Half of legal actions taken by EPA in 2013 were against waste operators

Date released: Mar 04 2015, 3:38 PM

  • Over 90 per cent of complaints to the Environmental Protection Agency (EPA) about waste facilities concern odour. 
  • Standards of operation and storage at waste facilities must improve to minimise odour nuisance and fire hazard.
  • Local Authority enforcement of the waste sector needs to be better co-ordinated.

The EPA Licensed Sites - 2013 Report on Waste Enforcement released today, shows that half of legal actions taken by the EPA were against waste facilities. Waste licences, which represent 15 per cent of EPA licences, are disproportionately represented in EPA legal actions.

Commenting on the report Mr. Gerard O’Leary, Director of EPA’s Office of Environmental Enforcement said;

“In 2014 the EPA carried out 275 inspections at waste facilities. There is a need for waste operators to improve environmental compliance by tackling priority areas such as odour management and waste handling. Residents living near waste facilities should not be subject to odour nuisance. The EPA will continue to take strong enforcement action to tackle these priority areas.”

Some key findings of the 2013 report:

  • Almost 550 complaints were received about EPA licensed waste sites. 92 per cent of these related to odour.
  • The EPA carried out 275 inspections at waste licensed sites.
  • 6 prosecutions were taken, with fines and costs totalling €86,000.
  • Increased storage of waste prior to export leading to compliance issues at waste transfer stations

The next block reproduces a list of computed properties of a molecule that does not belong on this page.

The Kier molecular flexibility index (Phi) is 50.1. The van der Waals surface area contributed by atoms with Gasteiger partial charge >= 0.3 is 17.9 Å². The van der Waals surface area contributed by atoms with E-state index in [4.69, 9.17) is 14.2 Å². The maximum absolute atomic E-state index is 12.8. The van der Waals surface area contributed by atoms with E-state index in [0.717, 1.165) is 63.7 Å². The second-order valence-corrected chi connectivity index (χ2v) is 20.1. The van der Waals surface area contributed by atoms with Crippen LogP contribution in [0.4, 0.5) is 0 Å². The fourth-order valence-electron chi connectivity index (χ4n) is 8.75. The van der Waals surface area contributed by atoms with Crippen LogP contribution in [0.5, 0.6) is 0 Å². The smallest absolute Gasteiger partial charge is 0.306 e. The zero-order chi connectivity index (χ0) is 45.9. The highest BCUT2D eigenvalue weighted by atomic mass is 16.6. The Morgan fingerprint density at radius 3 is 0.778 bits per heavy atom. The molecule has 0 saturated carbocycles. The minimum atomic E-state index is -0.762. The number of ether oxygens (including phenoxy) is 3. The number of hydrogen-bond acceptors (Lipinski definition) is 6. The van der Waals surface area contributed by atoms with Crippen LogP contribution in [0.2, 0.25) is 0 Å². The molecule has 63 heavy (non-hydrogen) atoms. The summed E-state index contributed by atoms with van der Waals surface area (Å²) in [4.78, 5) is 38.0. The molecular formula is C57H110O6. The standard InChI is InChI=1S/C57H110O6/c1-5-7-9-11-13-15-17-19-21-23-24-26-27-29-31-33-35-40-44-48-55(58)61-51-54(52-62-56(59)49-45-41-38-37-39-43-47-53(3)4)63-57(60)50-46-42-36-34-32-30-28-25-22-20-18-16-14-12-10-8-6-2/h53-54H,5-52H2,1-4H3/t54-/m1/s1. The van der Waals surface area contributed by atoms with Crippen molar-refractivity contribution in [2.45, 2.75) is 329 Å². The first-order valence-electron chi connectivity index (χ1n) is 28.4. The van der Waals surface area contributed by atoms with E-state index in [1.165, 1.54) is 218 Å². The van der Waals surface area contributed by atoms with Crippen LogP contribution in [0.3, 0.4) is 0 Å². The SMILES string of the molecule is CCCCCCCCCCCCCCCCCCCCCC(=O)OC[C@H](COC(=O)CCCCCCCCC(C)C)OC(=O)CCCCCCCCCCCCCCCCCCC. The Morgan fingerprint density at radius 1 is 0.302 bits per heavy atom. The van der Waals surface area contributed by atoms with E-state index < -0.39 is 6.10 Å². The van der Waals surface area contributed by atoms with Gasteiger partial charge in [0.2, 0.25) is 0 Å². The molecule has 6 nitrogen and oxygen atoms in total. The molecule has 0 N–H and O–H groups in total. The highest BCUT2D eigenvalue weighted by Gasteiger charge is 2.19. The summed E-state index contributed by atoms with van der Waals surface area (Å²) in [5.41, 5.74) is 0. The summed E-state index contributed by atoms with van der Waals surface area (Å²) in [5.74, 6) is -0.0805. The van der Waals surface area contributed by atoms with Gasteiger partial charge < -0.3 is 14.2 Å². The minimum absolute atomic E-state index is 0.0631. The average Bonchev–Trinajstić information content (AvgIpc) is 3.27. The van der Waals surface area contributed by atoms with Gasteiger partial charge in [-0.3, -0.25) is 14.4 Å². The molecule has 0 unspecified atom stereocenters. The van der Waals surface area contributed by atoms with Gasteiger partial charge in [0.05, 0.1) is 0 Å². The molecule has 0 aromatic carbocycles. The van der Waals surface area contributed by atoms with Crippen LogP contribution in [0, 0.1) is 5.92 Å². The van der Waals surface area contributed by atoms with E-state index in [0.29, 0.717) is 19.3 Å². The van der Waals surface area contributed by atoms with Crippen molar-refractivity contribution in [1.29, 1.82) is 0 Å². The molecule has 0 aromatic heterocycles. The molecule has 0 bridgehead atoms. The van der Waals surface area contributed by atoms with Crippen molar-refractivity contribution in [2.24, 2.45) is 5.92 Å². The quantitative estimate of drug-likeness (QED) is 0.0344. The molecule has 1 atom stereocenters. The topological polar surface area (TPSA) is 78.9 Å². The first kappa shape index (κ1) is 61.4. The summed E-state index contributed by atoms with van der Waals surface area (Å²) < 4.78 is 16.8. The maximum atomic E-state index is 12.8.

Mr. Jim Moriarty, Manager, EPA’s Office of Environmental Enforcement added that waste companies need to operate their facilities better:

“There is no excuse for poor performance. Under the conditions of their licence waste operators are not permitted to exceed waste tonnage limits and must ensure that the necessary infrastructure to prevent odour nuisance is in place and operating correctly. There have been a number of fires also at waste facilities in recent years, and improved practices must be implemented to minimise fire hazards.”

There are over 600 waste facilities permitted by local authorities in Ireland and over 1,000 waste collection permits in force. The EPA concludes that a reorganisation of local authority enforcement structures would lead to a targeted, timely and more effective enforcement.
In conclusion, Mr Moriarty said;

“The waste market has changed in recent years.  The movement of waste between regions and throughout the country has increased. The processing and export of waste has also dramatically increased. Better co-ordination between the 31 local authorities would deliver an improvement in standards in the waste sector.”

The report, EPA Licensed Sites - 2013 Report on Waste Enforcement is now available on the EPA Website.

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